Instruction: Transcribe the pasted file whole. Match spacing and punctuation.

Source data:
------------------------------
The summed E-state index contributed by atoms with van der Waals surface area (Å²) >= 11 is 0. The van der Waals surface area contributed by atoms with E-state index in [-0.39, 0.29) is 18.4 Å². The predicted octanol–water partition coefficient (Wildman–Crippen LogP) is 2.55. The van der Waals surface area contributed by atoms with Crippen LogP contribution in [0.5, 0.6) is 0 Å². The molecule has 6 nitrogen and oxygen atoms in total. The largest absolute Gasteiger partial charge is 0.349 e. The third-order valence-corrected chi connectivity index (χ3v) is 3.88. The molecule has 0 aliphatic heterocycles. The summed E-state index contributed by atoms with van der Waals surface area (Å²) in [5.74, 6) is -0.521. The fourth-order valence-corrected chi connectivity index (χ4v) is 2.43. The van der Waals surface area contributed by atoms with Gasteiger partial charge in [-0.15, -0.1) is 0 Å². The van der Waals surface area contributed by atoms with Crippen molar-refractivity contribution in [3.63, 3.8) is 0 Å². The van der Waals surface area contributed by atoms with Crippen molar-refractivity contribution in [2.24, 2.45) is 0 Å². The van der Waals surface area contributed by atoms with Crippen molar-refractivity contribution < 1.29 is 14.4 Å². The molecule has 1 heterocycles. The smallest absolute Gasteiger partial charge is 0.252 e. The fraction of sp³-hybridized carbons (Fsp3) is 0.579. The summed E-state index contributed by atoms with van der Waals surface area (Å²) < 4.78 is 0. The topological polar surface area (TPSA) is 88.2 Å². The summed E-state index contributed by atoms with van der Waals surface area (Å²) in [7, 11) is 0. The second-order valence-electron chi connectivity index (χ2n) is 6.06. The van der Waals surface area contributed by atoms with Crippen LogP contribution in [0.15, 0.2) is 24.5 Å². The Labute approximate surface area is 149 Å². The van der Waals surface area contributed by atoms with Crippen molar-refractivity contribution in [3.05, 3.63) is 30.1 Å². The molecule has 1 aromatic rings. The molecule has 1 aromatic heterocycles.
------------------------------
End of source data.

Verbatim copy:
The summed E-state index contributed by atoms with van der Waals surface area (Å²) >= 11 is 0. The van der Waals surface area contributed by atoms with E-state index in [-0.39, 0.29) is 18.4 Å². The predicted octanol–water partition coefficient (Wildman–Crippen LogP) is 2.55. The van der Waals surface area contributed by atoms with Crippen LogP contribution in [0.5, 0.6) is 0 Å². The molecule has 6 nitrogen and oxygen atoms in total. The largest absolute Gasteiger partial charge is 0.349 e. The third-order valence-corrected chi connectivity index (χ3v) is 3.88. The molecule has 0 aliphatic heterocycles. The summed E-state index contributed by atoms with van der Waals surface area (Å²) in [5.74, 6) is -0.521. The fourth-order valence-corrected chi connectivity index (χ4v) is 2.43. The van der Waals surface area contributed by atoms with Gasteiger partial charge in [-0.15, -0.1) is 0 Å². The van der Waals surface area contributed by atoms with Crippen molar-refractivity contribution in [3.63, 3.8) is 0 Å². The van der Waals surface area contributed by atoms with Crippen molar-refractivity contribution in [2.24, 2.45) is 0 Å². The van der Waals surface area contributed by atoms with Crippen molar-refractivity contribution < 1.29 is 14.4 Å². The molecule has 1 heterocycles. The smallest absolute Gasteiger partial charge is 0.252 e. The fraction of sp³-hybridized carbons (Fsp3) is 0.579. The summed E-state index contributed by atoms with van der Waals surface area (Å²) < 4.78 is 0. The topological polar surface area (TPSA) is 88.2 Å². The summed E-state index contributed by atoms with van der Waals surface area (Å²) in [7, 11) is 0. The second-order valence-electron chi connectivity index (χ2n) is 6.06. The van der Waals surface area contributed by atoms with Crippen LogP contribution in [0.15, 0.2) is 24.5 Å². The Labute approximate surface area is 149 Å². The van der Waals surface area contributed by atoms with Crippen molar-refractivity contribution in [3.05, 3.63) is 30.1 Å². The molecule has 1 aromatic rings. The molecule has 1 aromatic heterocycles.